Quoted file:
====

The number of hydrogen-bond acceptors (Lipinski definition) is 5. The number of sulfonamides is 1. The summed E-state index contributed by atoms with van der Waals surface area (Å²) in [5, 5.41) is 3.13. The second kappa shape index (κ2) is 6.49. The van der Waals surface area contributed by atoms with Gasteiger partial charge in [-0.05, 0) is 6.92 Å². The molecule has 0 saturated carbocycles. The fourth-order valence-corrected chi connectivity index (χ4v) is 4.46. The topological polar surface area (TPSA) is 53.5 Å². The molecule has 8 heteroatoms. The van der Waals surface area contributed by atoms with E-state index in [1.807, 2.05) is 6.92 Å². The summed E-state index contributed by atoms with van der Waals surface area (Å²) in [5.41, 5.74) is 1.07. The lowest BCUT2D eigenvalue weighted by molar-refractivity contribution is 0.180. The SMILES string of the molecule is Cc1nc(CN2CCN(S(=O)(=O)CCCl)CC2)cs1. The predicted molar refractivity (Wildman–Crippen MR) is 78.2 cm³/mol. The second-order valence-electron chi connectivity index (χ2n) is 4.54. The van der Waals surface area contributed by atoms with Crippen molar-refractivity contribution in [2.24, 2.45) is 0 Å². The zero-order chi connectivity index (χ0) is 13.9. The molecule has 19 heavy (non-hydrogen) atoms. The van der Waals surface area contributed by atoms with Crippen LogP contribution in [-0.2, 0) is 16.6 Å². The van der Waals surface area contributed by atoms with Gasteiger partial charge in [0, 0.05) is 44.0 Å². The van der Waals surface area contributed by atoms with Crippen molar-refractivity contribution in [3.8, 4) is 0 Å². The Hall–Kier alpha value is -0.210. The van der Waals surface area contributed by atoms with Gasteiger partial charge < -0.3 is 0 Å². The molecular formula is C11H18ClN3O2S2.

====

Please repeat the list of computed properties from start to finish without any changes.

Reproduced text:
The number of hydrogen-bond acceptors (Lipinski definition) is 5. The number of sulfonamides is 1. The summed E-state index contributed by atoms with van der Waals surface area (Å²) in [5, 5.41) is 3.13. The second kappa shape index (κ2) is 6.49. The van der Waals surface area contributed by atoms with Gasteiger partial charge in [-0.05, 0) is 6.92 Å². The molecule has 0 saturated carbocycles. The fourth-order valence-corrected chi connectivity index (χ4v) is 4.46. The topological polar surface area (TPSA) is 53.5 Å². The molecule has 8 heteroatoms. The van der Waals surface area contributed by atoms with E-state index in [1.807, 2.05) is 6.92 Å². The summed E-state index contributed by atoms with van der Waals surface area (Å²) in [5.41, 5.74) is 1.07. The lowest BCUT2D eigenvalue weighted by molar-refractivity contribution is 0.180. The SMILES string of the molecule is Cc1nc(CN2CCN(S(=O)(=O)CCCl)CC2)cs1. The predicted molar refractivity (Wildman–Crippen MR) is 78.2 cm³/mol. The second-order valence-electron chi connectivity index (χ2n) is 4.54. The van der Waals surface area contributed by atoms with Crippen molar-refractivity contribution in [2.24, 2.45) is 0 Å². The zero-order chi connectivity index (χ0) is 13.9. The molecule has 19 heavy (non-hydrogen) atoms. The van der Waals surface area contributed by atoms with Crippen LogP contribution in [-0.2, 0) is 16.6 Å². The van der Waals surface area contributed by atoms with Gasteiger partial charge in [0, 0.05) is 44.0 Å². The van der Waals surface area contributed by atoms with Crippen molar-refractivity contribution in [3.8, 4) is 0 Å². The Hall–Kier alpha value is -0.210. The van der Waals surface area contributed by atoms with Gasteiger partial charge < -0.3 is 0 Å². The molecular formula is C11H18ClN3O2S2.